Technology also plays an important role in workplace sustainability. Strategically implemented smart systems can gather important data on green performance, informing company decisions for a more environmentally friendly future. Furthermore, technology can be used to easily adjust HVAC filtration and air flow, control sensors improve comfort and operational efficiency and moderate other systems that contribute to an office’s carbon footprint. Using 3D digital replicas of workspaces can create impactful sensory data that shows real-time visualization and analysis of facilities and stores static construction and manufacture documentation on a single source. These green “digital twins” can be instrumental in helping make important decisions about the workspace’s future.

In addition to valuable sustainability initiatives, technology also contributes to important wellness systems that are integral to the current and future employee experience. For example, lighting that mimics natural light patterns to regulate workers’ circadian rhythms, and tech that monitors various occupancy sensors and wall switches, alerting employees when touch becomes too frequent so they can calibrate accordingly. Sensors to measure data for temperature, humidity, CO2, VOC, and sound levels that are displayed on common area digital wellness dashboards promote a culture of care and wellness. As physical and mental health remain priorities for employees and their employers, having a workplace that can respond quickly and with minimal touch to these needs seamlessly will be an essential factor in a long-lasting, sustainable workplace moving forward.

Looking to the Future

The way we work is constantly changing and technology plays a pivotal role in that evolution. The workplace of the future, whatever that may ultimately look like, will inevitably be driven by people and fueled by technology—and with factors like COVID-19 making employers think of new ways to navigate the workplace, having technological solutions that work seamlessly with the office of the future is more important than ever. The workspaces of today and tomorrow must be designed around a user-centric approach—one that prioritizes and invests in the employees’ needs and enables individual productivity and efficiency. Technology and physical spaces must enter into a symbiotic relationship in order to deliver the best experience for both the employee and the company as a whole.

This article originally appeared on the Work Design website.

About The Sundance Company                                                      
Established in 1976, The Sundance Company has the experience to help you with your commercial real estate needs throughout the Boise Valley. If your requirements include property management, leasing, real estate development, project planning, construction or space planning then look to us. The Sundance Company has more than 1.5 million square feet of office and industrial space available in prime locations in the Boise metropolitan area. More information is available at www.sundanceco.com or 208.322.7300.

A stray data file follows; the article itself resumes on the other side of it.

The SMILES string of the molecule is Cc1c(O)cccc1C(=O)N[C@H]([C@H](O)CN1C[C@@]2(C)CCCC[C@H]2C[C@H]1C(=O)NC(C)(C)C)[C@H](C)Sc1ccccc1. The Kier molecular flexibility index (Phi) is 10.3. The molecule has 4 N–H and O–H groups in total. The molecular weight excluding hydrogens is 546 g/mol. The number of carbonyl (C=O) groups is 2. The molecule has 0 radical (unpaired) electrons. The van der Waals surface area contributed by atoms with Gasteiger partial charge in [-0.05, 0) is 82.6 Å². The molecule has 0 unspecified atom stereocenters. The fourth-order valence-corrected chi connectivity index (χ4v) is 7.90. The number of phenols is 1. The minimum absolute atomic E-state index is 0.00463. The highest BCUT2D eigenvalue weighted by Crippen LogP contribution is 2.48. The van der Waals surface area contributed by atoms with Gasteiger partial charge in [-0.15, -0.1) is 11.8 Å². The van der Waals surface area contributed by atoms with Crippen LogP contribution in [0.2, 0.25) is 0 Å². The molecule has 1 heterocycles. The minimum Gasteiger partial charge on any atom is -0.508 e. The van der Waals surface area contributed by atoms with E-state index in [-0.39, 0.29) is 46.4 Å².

How To Get Better At Delegating

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Established in 1976, The Sundance Company has the experience to help you with your commercial real estate needs throughout the Boise Valley. If your requirements include property management, leasing, real estate development, project planning, construction or space planning then look to us. The Sundance Company has more than 1.5 million square feet of office and industrial space available in prime locations in the Boise metropolitan area. More information is available at www.sundanceco.com or 208.322.7300.

For Productivity and Career Growth The Office is Best

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When you consider productivity and your career, you know it’s not just about working harder. It’s really about being intentional and reflecting on some key elements of your work, your team, and yourself to be your best. In addition, while you may love working in your home office—after all who doesn’t love wearing sweatpants, avoiding the commute and working side-by-side with their furry companion—it may be detracting from your productivity and your career growth.

There are ways you can be more productive and strategic about advancing your career—and showing up at your office may be one of them. When you’re deciding whether to go to your office, consider the nature of the work, your team and your own style—these will help you show up at the office for what matters most—and inform your choices based on great research.

Your Team

Complexity and pressure: Brand new research from Maastricht University and Erasmus University found when people were doing more routine work, online efforts were satisfactory. However, for situations where there was more complexity, pressure and the need for speed, being in person was far superior. Part of the key to productivity is to be intentional about your work and know that the kind of work you’re doing will be impacted by your situation. When work is more complicated, intense or requires swift decision making, choose to be in person with teammates.

Your Team